Memory loss is an inevitable and unavoidable part of growing old. If you find yourself forgetting names, dates, and appointments, it could be a sign that you’re getting older, but it could also be a sign of something more serious or even something seemingly unrelated.
In this guide, we’ll look at some of the most common symptoms of forgetfulness, helping you spot these symptoms in yourself and your loved one to determine if they are serious or not.
What are the Symptoms of Memory Loss?
If you find yourself suffering from the following memory loss symptoms on a regular basis, you may have an issue:
- Issues performing everyday tasks
- Struggling to remember important dates and times
- Problems expressing yourself
- Inability to find the right words and phrases
- Getting frequently frustrated
- Struggling with intellectual thoughts and conversations
- Constantly losing items
What are the Causes of Memory Loss?
Memory loss isn’t always a sign of dementia, but more often than not, it’s something that adversely impacts your life and something that is connected to a more serious health or lifestyle issue.
Forgetfulness becomes increasingly common as you age and is generally nothing to worry about. Provided those incidents are not adversely impacting your quality of life and you can recall them afterward and recite them to a healthcare professional, it’s probably nothing serious.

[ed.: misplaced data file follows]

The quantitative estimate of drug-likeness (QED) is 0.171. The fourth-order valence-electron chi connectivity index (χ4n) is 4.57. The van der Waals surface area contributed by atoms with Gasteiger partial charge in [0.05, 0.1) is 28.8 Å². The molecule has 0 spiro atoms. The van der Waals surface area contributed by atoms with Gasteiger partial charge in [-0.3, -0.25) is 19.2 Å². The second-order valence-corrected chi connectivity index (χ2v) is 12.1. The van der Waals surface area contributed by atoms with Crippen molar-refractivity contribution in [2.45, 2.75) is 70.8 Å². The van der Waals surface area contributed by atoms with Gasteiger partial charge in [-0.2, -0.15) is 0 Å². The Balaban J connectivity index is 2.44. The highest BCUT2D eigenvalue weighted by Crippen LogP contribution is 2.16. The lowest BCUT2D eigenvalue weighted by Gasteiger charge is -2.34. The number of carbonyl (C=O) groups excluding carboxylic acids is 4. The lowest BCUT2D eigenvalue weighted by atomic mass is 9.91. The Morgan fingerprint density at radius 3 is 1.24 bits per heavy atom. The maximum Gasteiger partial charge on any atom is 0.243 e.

Medication, Drugs, and Alcohol
Short-term memory loss is a common side effect of numerous prescription medications and drugs, including those prescribed for anxiety, pain, insomnia, depression, and even hypertension.
Opiates are a great example of this. Not only do they sedate you to the point where you don’t pay attention to your surroundings, but they can also directly impact the way your brain stores and processes memories.
What’s concerning is that many seniors take medications that can cause memory loss and emulate the signs of dementia. In addition, researchers have found numerous medications that can increase the risk of dementia, including anti-depressants like amitriptyline and paroxetine and antihistamines like diphenhydramine.
Stress and Anxiety
Everyone has a little memory loss on occasion, and this is true for all ages. How many times have you walked into a room and forgotten why you were there? How many times have you forgotten a word, been late for an appointment, or lost your keys?
This kind of memory loss isn’t necessarily the result of a more serious condition, even if you’re experiencing it every day. Many times, it’s the result of high levels of stress and anxiety. The more anxious you are, the more your mind wanders and the less attention you pay to things like appointments or where you left your keys.
Stress releases cortisol as well, a hormone associated with memory loss and many other conditions.
Lack of Sleep
The less you sleep, the more prone you are to memory loss and other cognitive issues. Your brain needs energy to function properly and it gets that energy from food and sleep. Deprive it and you’ll suffer the consequences. Fortunately, these symptoms are easily resolved, just get more sleep!